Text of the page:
Robert Van Winkle (Vanilla Ice)

There was a crowd of people nearby, but none Robert Van Winkle could remember. Rob was confused by the clothing they were wearing: no longer with the buttonless jackets and parachute pants, instead there were hoodies with different logos on them and jeans. He was a man on a mission to find his old colleague MC Hammer, with his reading glasses, signature hammer pants, and unique dance moves, dancing away from haters by not allowing them to touch him; or Marky Mark, the leader of the Funky Bunch, looking at newspapers with openings for extras in movies. In front of Rob was a skinny male, shouting about conscious hip-hop—rappers that speak about social issues—Trump’s presidency—Kendrick Lamar’s new album had everybody shook—and other terms sounded like gibberish to the baffled Van Winkle.

The appearance of Rob with his sunglasses, high-top fade, his buttonless jacket, and parachute pants, the group of people surrounded him. The crowd was eyeing him from head to toe with such intensity. The bartender pulls him to the side and asks him “are you one of those nostalgia freaks?” Rob stared at him blankly, dazed and confused. Another man pulled him by the arm and whispered into his ear, “are you one of those mumble rappers or conscious rappers?” Rob was even more confused by this inquiry; suddenly, a shift in atmosphere when a man arrives. He wore a black beanie and made his way towards Rob by pushing people aside. He finally made his way to Rob, with one arm holding a cell phone, the other holding a Starbucks coffee, his discerning eyes stared into Rob’s soul. He questioned him in a very monotone voice, “what brought you here with a mob swarming around you? Are you trying to start something?” “I’ve had enough!” cried Rob, horrified by the reaction of the people, “I’m a rapper from Florida, a hip-hop/metal enthusiast, and a loyal fan of Rage Against the Machine, God bless them!”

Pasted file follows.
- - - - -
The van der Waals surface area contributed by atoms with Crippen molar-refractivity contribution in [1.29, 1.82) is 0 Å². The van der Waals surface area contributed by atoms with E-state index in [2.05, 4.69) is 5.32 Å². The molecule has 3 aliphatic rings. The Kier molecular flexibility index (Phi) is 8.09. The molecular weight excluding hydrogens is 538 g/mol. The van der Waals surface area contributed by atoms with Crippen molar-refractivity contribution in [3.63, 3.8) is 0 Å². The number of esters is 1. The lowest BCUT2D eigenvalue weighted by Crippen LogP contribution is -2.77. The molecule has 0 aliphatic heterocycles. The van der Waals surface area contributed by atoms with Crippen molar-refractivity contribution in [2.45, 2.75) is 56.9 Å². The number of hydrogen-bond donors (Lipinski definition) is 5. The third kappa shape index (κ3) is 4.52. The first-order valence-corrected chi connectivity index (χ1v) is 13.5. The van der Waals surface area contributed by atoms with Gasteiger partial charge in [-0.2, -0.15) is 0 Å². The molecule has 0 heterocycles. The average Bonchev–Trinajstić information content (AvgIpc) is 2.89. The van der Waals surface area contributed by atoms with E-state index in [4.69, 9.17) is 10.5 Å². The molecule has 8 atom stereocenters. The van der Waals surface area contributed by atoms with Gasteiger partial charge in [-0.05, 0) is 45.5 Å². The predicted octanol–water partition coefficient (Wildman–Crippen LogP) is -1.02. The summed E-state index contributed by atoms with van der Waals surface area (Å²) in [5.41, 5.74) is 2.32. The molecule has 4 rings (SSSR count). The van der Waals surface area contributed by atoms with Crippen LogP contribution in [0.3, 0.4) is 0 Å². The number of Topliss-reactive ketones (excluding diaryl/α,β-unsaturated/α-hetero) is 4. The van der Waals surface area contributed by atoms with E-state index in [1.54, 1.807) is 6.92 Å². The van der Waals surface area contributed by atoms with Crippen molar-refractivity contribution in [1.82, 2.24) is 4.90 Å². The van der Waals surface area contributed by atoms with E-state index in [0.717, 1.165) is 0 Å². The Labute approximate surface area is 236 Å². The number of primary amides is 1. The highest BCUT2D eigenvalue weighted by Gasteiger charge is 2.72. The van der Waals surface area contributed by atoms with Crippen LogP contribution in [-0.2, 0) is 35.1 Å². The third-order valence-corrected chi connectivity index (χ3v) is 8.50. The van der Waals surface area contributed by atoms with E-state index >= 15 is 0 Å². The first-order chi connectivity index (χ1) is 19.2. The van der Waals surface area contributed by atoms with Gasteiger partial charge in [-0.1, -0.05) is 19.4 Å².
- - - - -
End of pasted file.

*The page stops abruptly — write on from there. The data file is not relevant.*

Suddenly, a chant emerges from the crowd—“A phony! A phony! A culture vulture! A metalhead! Get him outta here!” The man that was in front of Rob demanded an answer for why he came here and whom he was seeking. Rob assured that he meant no harm and just wanted answers; explaining that he came here to search for his old colleagues.

“Well—who are you looking for? Name them.”

Rob thought to himself and asked, “where is MCA?”

The crowd was silenced after the question. The man replied, “Adam Yauch? MCA from the Beastie Boys has passed away from cancer. There is a park dedicated to him in New York. “

“What about MC Hammer?”

“Oh he went off to release more music but they turned out to be terrible; some say his music career is dead—others say he’s making a comeback in movies. I don’t know—but he has never made another #1 hit ever since.”

“What about Marky Mark?”

“He went off to an audition for ‘The Basketball Diaries’, he turned out to be a very good actor, and now lives in Hollywood.”

For Context here are the characters:

Robert Van Winkle aka Vanilla Ice – Before & After

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MC Hammer – Before & After

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Marky Mark (and the Funky Bunch) aka Mark Wahlberg – Before & After

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Adam Yauch aka MCA of the Beastie Boys – Before & After (RIP)